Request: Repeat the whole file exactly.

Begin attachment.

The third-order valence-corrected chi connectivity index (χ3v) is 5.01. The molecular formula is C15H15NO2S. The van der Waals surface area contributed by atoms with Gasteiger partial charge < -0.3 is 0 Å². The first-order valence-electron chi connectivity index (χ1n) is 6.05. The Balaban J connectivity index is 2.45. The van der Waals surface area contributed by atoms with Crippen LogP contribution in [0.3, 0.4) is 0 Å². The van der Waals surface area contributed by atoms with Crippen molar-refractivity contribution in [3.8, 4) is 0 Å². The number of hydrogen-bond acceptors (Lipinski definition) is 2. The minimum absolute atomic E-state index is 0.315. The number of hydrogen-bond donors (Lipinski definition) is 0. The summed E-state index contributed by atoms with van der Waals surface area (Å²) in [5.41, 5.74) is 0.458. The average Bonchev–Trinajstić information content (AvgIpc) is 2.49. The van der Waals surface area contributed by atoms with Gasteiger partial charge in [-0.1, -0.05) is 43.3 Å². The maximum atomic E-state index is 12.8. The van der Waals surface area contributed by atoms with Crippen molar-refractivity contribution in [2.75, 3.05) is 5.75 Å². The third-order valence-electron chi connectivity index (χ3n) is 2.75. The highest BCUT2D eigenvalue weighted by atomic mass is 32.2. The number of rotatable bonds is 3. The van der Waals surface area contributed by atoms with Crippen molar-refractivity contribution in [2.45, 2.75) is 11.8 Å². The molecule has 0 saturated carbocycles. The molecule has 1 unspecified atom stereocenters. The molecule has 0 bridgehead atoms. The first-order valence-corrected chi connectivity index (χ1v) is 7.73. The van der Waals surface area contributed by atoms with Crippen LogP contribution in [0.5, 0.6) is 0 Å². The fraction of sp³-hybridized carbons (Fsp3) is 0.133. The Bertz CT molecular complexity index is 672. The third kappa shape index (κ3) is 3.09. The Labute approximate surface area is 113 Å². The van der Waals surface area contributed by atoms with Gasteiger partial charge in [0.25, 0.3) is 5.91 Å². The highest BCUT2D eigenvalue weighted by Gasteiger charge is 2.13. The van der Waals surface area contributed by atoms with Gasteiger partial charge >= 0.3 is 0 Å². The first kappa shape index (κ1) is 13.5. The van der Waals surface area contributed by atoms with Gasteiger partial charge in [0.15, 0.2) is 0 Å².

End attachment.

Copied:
The third-order valence-corrected chi connectivity index (χ3v) is 5.01. The molecular formula is C15H15NO2S. The van der Waals surface area contributed by atoms with Gasteiger partial charge < -0.3 is 0 Å². The first-order valence-electron chi connectivity index (χ1n) is 6.05. The Balaban J connectivity index is 2.45. The van der Waals surface area contributed by atoms with Crippen LogP contribution in [0.3, 0.4) is 0 Å². The van der Waals surface area contributed by atoms with Crippen molar-refractivity contribution in [3.8, 4) is 0 Å². The number of hydrogen-bond acceptors (Lipinski definition) is 2. The minimum absolute atomic E-state index is 0.315. The number of hydrogen-bond donors (Lipinski definition) is 0. The summed E-state index contributed by atoms with van der Waals surface area (Å²) in [5.41, 5.74) is 0.458. The average Bonchev–Trinajstić information content (AvgIpc) is 2.49. The van der Waals surface area contributed by atoms with Gasteiger partial charge in [-0.1, -0.05) is 43.3 Å². The maximum atomic E-state index is 12.8. The van der Waals surface area contributed by atoms with Crippen molar-refractivity contribution in [2.75, 3.05) is 5.75 Å². The third-order valence-electron chi connectivity index (χ3n) is 2.75. The highest BCUT2D eigenvalue weighted by atomic mass is 32.2. The number of rotatable bonds is 3. The van der Waals surface area contributed by atoms with Crippen molar-refractivity contribution in [2.45, 2.75) is 11.8 Å². The molecule has 0 saturated carbocycles. The molecule has 1 unspecified atom stereocenters. The molecule has 0 bridgehead atoms. The first-order valence-corrected chi connectivity index (χ1v) is 7.73. The van der Waals surface area contributed by atoms with Crippen LogP contribution in [0.5, 0.6) is 0 Å². The fraction of sp³-hybridized carbons (Fsp3) is 0.133. The Bertz CT molecular complexity index is 672. The third kappa shape index (κ3) is 3.09. The Labute approximate surface area is 113 Å². The van der Waals surface area contributed by atoms with Gasteiger partial charge in [0.25, 0.3) is 5.91 Å². The highest BCUT2D eigenvalue weighted by Gasteiger charge is 2.13. The van der Waals surface area contributed by atoms with Gasteiger partial charge >= 0.3 is 0 Å². The first kappa shape index (κ1) is 13.5. The van der Waals surface area contributed by atoms with Gasteiger partial charge in [0.15, 0.2) is 0 Å².